What did I stitch on that quilt? Quilt Documentation

Posted by on June 20, 2017

shutterstock_258683114-[Converted]

Have you ever been in this position?  Someone says, “I really like the quilting pattern and the thread you used on Susie’s quilt!  Can you do that on mine?”  You think you remember what Susie’s quilt looked like, but you’re not 100% sure what quilt pattern was used and have no idea what brand or weight of thread was used.  This happened to me a couple of times when I first started quilting and had done some close family and charity quilts.  You notice I said a couple of times….

There are some basic things that I have found to be important to me for quilt documentation in case I want or need to duplicate a quilt stitching design look.

1.  What are the dimensions of the quilt?

  • Comparing quilt dimensions helps me determine if a re-create is feasible.

2.  What quilt stitch pattern did I use?

  • Is it free hand?  What style of free hand stitching; meander, swirls, loops, etc.?  What did I use for reference marks to keep the free hand stitching evenly spaced and sized?
  • Is it a paper pantograph?  What is the name and size of the panto?  Where did I start the panto; was it a full stitch out in the first pass or did I do a partial row stitch (stitching off the top/bottom of the quilt)?  How far did I start and end off the side edges of the quilt?  How many rows of design are down the quilt?
  • Is it a digital stitch design?  What size is the individual design?  How many repeats?  What is the spacing between the repeats?  Where did I start the design – off the side edge, over the top edge?  How many rows of design are down the quilt?
  • Is it an edge to edge pattern or a block by block pattern?  Are there borders?  If multiple borders, is each one stitched differently or were they combined?

3.  What thread/threads were used? (Defining information for the top and the bobbin.)

  • What brand of thread was used?
  • What type and weight of thread was that brand? (Cotton, poly, silk, metallic, 40, 50, 100, etc.)
  • What needle brand and size were used with that thread set-up?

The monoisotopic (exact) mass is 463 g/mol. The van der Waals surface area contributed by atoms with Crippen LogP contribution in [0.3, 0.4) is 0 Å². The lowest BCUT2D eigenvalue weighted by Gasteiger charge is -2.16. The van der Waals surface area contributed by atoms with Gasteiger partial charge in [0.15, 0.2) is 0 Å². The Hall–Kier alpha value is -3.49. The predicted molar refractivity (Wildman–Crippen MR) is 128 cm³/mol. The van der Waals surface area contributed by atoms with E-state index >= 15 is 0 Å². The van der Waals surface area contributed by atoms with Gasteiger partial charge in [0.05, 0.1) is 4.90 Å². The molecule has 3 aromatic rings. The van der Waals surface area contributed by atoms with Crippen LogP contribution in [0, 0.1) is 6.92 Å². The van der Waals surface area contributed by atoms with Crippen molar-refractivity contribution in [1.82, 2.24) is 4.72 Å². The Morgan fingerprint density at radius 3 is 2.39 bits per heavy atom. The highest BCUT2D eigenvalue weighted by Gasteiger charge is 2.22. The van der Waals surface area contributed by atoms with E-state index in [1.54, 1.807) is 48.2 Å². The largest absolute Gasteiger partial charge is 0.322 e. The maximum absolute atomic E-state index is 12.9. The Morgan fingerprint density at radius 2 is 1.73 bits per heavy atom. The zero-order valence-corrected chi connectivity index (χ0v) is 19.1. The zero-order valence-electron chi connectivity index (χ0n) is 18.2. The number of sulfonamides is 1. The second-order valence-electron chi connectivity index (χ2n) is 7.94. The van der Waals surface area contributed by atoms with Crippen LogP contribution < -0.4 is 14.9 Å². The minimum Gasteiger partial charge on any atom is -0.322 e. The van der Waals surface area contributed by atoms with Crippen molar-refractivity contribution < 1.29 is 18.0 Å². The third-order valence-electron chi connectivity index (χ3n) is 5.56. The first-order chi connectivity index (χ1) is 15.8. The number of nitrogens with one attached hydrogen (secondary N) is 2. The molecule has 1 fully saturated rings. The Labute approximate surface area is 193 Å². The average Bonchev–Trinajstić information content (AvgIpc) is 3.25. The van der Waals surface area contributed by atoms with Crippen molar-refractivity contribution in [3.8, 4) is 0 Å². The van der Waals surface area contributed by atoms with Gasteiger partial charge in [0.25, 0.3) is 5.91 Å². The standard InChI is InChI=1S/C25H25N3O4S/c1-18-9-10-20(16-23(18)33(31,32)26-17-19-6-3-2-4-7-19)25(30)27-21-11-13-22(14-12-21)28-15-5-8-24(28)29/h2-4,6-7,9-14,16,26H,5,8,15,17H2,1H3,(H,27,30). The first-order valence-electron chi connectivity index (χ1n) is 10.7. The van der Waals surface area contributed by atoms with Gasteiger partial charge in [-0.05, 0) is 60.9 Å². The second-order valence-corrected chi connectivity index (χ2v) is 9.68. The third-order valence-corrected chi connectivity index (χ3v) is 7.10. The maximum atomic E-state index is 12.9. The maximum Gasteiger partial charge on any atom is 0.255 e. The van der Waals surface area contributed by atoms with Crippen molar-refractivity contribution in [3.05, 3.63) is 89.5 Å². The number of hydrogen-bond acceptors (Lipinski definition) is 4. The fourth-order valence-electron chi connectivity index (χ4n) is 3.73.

There are several ways to document this information.

4.  It can be done digitally.  Create a document form to write in all the information and also add digital pictures.

5.  It can be documented by hand in a notebook.  Include all of the written documentation and add a sketch of the quilt design.

  • If print pictures of the quilt design they can be added to the notebook.
  • Clear, plastic 3-ring binder sleeves can be used to store quilt documentation notes and printed pictures.  The 3-ring binder size can grow with your documentation or you can use divider tabs to section your creations into years or categories.
  • I often sketch stitching designs on graph paper and I like to include those sketches with the quilt documentation.  The plastic sleeves work well for this.

The documentation process doesn’t take that long once you decide what information you want to have for reference.  And, it can save time and frustration if you want to re-create a previous masterpiece!

sondra-r

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Why do my patterns always come up the wrong way in computerized quilting boxes?

Posted by on November 13, 2015

It’s the way you have selected your pattern box. You either did not select the left most point of the base line or you did not go counter clockwise. You need to re-select the pattern box and start over.

In digitizing software you are designating the bottom of the pattern just by drawing it right side up. Then when you import the pattern into the quilting machine the computer knows where the bottom is. You have to tell the computer somehow how to place the pattern into the pattern box so that the bottom is where you want it. Therefore, select the left most point of the baseline first and work your way around the pattern box counterclockwise.

Pay attention now because here is the tricky part that can fool you.

As quilters have triangles around the edge of the quilt the baseline of the triangle will stay at the left most point of the base of the triangle. That first point you are selecting will rotate with the triangle around the edge of the quilt. Sooooooooo—the bottom triangle first point will be appearing to be on the left. The triangles that are on the right side of the quilt will have the first point at the bottom. (Still is the left most point of the baseline). The triangles at the top of the quilt will have the first point on the right. (Still it is the left most point). The triangles on the left of the quilt edge will have the left most point at the top.

Take a look at this quilt and see.

SCREEN1

SCREEN2

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The Green Lock Icon Explained

Posted by on April 6, 2015

What is the green lock icon for in the scale menu in computerized quilting?

If you click on the EDIT menu and then click on the SCALE button you will notice the green lock button in the upper right hand corner of your screen.

SCREEN

Lock button is in the upper right corner of this screen.